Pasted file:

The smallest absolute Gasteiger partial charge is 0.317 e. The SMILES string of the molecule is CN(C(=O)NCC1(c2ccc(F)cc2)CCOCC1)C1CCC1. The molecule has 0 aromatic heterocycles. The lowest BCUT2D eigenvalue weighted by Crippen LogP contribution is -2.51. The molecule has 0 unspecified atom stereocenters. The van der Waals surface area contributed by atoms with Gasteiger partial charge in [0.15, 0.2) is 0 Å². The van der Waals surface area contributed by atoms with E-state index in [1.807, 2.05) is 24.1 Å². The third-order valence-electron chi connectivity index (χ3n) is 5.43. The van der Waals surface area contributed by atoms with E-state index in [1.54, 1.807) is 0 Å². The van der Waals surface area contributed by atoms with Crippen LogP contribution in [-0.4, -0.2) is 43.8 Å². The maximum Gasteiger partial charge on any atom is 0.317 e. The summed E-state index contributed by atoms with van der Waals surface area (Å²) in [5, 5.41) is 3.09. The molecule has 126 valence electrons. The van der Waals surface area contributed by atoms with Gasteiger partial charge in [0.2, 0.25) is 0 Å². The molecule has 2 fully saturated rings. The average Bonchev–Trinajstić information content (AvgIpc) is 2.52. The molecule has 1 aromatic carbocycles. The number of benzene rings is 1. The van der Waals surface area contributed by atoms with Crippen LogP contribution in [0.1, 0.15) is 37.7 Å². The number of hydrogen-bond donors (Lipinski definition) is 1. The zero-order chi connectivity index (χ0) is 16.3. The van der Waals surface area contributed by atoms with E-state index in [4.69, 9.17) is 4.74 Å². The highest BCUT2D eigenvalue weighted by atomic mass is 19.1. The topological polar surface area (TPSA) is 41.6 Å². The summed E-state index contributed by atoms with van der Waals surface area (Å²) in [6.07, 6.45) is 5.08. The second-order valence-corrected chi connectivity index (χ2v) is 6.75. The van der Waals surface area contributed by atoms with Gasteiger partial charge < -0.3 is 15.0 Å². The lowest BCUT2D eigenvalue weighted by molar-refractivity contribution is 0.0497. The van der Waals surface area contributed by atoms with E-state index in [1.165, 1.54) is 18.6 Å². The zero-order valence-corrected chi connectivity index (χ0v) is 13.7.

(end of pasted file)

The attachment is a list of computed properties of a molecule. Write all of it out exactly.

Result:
The smallest absolute Gasteiger partial charge is 0.317 e. The SMILES string of the molecule is CN(C(=O)NCC1(c2ccc(F)cc2)CCOCC1)C1CCC1. The molecule has 0 aromatic heterocycles. The lowest BCUT2D eigenvalue weighted by Crippen LogP contribution is -2.51. The molecule has 0 unspecified atom stereocenters. The van der Waals surface area contributed by atoms with Gasteiger partial charge in [0.15, 0.2) is 0 Å². The van der Waals surface area contributed by atoms with E-state index in [1.807, 2.05) is 24.1 Å². The third-order valence-electron chi connectivity index (χ3n) is 5.43. The van der Waals surface area contributed by atoms with E-state index in [1.54, 1.807) is 0 Å². The van der Waals surface area contributed by atoms with Crippen LogP contribution in [-0.4, -0.2) is 43.8 Å². The maximum Gasteiger partial charge on any atom is 0.317 e. The summed E-state index contributed by atoms with van der Waals surface area (Å²) in [5, 5.41) is 3.09. The molecule has 126 valence electrons. The van der Waals surface area contributed by atoms with Gasteiger partial charge in [0.2, 0.25) is 0 Å². The molecule has 2 fully saturated rings. The average Bonchev–Trinajstić information content (AvgIpc) is 2.52. The molecule has 1 aromatic carbocycles. The number of benzene rings is 1. The van der Waals surface area contributed by atoms with Crippen LogP contribution in [0.1, 0.15) is 37.7 Å². The number of hydrogen-bond donors (Lipinski definition) is 1. The zero-order chi connectivity index (χ0) is 16.3. The van der Waals surface area contributed by atoms with E-state index in [4.69, 9.17) is 4.74 Å². The highest BCUT2D eigenvalue weighted by atomic mass is 19.1. The topological polar surface area (TPSA) is 41.6 Å². The summed E-state index contributed by atoms with van der Waals surface area (Å²) in [6.07, 6.45) is 5.08. The second-order valence-corrected chi connectivity index (χ2v) is 6.75. The van der Waals surface area contributed by atoms with Gasteiger partial charge < -0.3 is 15.0 Å². The lowest BCUT2D eigenvalue weighted by molar-refractivity contribution is 0.0497. The van der Waals surface area contributed by atoms with E-state index in [1.165, 1.54) is 18.6 Å². The zero-order valence-corrected chi connectivity index (χ0v) is 13.7.